How can you help? Replacing lead water service lines that enter your building/household with lead free material such as plastic water line or lead free copper would be a great start. Old brass fixtures that seem harmless aren’t something to look past either. Lead was a leading ingredient used in old brass that eventually leach out and into your drinking water. With new technology and science, the production of Lead-Free Brass is on the market, and must now be used in all plumbing applications. By replacing those old fittings and faucets you are greatly reducing the potential health risks of lead contaminants. If you are unsure of plumbing quality, by just simply running your water for 30 seconds to 2 minutes before using it, you can greatly reduce any source of contaminants.
Here is how we help. In our Montpelier Water Treatment Plant Laboratory we perform a water stability test every week of the year for our quality assurance program. By doing this test it shows us exactly how aggressive, stable, or scale forming our potable drinking water is. An aggressive quality of water has the potential to allow more lead to leach from plumbing into the drinking water. We strive to achieve a stable, to slightly scale forming water quality. Although we are not required to test this weekly, we do it to ensure the highest quality of water for our consumers, with the lowest potential health risks. We are a groundwater plant using wells for our source of water, which are also tested on a weekly basis to ensure excellent quality, and free of any health related risks. Another highly related form to reduce risks are replacing any known water services connected to water mains from the owner’s water meter that contain lead. Our water distribution crew is constantly monitoring and developing new strategies to help improve water quality, and reduce potential health hazards. Instead of becoming upset due to a trench in the road, or an unsettled trench in your yard, these guys deserve a thank you for preventing health related risks that have the potential to affect you.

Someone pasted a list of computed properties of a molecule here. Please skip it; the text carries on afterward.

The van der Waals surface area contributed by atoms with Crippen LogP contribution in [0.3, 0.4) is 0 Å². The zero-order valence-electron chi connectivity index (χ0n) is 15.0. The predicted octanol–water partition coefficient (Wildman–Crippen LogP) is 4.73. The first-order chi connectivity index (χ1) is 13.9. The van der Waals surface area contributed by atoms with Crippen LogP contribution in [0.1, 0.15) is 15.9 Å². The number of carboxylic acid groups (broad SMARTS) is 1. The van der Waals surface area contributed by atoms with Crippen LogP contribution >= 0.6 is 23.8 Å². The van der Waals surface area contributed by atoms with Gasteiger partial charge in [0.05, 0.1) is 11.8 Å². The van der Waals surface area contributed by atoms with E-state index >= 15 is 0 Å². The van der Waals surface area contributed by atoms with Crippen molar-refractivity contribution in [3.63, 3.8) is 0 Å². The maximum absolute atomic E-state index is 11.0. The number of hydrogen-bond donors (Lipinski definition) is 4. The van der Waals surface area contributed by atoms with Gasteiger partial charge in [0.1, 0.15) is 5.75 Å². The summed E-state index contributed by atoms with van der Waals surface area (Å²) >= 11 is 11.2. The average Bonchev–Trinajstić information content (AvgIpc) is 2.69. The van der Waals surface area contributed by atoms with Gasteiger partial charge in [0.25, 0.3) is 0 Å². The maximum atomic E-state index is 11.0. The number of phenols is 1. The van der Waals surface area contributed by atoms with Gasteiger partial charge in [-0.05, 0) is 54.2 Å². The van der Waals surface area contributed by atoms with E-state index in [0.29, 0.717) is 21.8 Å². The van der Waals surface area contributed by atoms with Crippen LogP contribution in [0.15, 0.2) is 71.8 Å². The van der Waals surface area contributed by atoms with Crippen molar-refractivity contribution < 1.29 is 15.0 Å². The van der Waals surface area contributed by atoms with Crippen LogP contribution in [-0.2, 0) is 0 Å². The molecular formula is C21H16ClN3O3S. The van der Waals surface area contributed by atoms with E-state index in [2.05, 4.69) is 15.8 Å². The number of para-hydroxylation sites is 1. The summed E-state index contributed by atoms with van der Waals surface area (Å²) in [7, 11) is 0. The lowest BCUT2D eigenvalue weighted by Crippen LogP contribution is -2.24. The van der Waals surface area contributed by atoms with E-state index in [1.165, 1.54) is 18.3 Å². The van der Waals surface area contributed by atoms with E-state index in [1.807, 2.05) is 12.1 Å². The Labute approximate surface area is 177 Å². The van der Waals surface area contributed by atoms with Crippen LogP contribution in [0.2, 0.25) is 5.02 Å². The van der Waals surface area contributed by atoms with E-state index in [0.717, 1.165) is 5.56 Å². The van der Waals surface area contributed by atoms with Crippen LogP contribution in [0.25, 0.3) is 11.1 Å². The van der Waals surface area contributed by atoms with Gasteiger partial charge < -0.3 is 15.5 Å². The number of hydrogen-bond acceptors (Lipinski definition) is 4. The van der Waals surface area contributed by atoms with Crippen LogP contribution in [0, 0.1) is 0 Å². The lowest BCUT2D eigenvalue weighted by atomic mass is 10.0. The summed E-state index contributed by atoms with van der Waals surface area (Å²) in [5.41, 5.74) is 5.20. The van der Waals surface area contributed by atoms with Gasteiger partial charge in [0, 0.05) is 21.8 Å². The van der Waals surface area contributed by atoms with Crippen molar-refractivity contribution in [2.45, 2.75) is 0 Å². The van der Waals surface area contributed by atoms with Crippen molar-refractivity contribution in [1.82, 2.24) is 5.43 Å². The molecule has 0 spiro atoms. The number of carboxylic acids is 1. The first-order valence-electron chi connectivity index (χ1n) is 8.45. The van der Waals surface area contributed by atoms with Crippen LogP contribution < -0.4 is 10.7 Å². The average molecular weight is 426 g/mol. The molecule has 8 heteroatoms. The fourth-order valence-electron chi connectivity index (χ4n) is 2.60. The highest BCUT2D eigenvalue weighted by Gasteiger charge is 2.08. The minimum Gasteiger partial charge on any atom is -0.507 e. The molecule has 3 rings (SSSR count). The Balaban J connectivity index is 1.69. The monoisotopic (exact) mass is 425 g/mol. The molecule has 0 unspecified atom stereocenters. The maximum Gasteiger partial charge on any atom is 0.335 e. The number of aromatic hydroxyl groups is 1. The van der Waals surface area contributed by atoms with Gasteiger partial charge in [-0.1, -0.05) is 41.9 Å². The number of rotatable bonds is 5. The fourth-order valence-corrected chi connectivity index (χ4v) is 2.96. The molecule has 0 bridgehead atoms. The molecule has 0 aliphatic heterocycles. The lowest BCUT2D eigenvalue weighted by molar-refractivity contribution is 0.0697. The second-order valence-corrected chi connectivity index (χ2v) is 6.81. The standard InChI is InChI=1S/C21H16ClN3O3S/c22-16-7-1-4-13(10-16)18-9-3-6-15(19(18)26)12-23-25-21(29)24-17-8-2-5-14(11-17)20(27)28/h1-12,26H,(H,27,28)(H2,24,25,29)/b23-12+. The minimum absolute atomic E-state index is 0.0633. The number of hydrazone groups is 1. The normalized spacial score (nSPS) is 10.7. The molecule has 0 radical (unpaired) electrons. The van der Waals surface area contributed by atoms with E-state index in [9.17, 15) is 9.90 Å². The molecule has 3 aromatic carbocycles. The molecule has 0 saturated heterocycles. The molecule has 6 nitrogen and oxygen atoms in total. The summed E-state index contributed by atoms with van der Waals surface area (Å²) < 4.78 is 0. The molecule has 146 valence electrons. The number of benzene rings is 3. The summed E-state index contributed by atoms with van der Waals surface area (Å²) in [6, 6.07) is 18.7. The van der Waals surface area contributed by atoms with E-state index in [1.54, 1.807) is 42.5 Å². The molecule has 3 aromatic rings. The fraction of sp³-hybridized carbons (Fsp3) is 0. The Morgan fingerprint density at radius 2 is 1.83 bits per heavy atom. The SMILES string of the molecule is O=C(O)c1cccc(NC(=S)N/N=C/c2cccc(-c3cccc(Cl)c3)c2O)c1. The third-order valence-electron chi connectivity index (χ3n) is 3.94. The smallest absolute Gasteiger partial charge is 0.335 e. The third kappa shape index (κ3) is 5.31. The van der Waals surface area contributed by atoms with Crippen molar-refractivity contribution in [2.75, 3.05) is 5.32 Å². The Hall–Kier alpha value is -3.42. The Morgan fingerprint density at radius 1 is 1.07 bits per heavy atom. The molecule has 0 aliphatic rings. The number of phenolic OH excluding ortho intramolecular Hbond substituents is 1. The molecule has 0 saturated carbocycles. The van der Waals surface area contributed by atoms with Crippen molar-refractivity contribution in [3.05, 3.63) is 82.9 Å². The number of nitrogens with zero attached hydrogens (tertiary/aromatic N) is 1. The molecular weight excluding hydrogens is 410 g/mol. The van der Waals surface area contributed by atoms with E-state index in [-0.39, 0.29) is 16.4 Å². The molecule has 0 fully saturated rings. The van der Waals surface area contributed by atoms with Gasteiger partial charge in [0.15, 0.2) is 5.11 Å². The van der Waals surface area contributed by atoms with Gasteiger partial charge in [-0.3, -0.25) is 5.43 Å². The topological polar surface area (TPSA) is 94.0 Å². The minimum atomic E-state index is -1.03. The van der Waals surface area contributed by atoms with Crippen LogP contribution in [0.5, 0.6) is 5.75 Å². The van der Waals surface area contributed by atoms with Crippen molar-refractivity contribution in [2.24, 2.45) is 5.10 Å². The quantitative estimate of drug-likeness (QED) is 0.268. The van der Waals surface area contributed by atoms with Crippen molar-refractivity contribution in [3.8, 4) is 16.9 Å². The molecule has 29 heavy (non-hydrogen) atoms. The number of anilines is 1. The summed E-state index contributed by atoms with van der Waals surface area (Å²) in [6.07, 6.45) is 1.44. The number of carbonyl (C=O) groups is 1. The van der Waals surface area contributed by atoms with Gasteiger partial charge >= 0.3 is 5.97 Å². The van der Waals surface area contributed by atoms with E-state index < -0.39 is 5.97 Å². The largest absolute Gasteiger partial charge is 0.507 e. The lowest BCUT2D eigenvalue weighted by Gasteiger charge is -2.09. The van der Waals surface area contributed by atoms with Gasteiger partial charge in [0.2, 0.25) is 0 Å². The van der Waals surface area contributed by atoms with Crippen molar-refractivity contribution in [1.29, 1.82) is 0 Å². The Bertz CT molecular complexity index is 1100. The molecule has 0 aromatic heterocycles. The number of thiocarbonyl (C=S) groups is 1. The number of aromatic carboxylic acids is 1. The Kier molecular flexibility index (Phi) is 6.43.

In closing, please be rest assured that all employees within the Village of Montpelier do everything they can to be proactive in maintaining the best, and safest, drinking water quality on a daily basis. The Village of Montpelier has never had any water quality violations, and your licensed operators are dedicated to keep it that way. Please feel free to contact us with any questions or concerns you may have, and we will answer them to the greatest of our abilities. For more information on lead in drinking water you may contact the Safe Drinking Water Hotline, or visit www.epa.gov/safewater/lead.
Matthew J. Peters, Water Treatment Plant Supervisor
William C. Blakely, Water/Wastewater Superintendent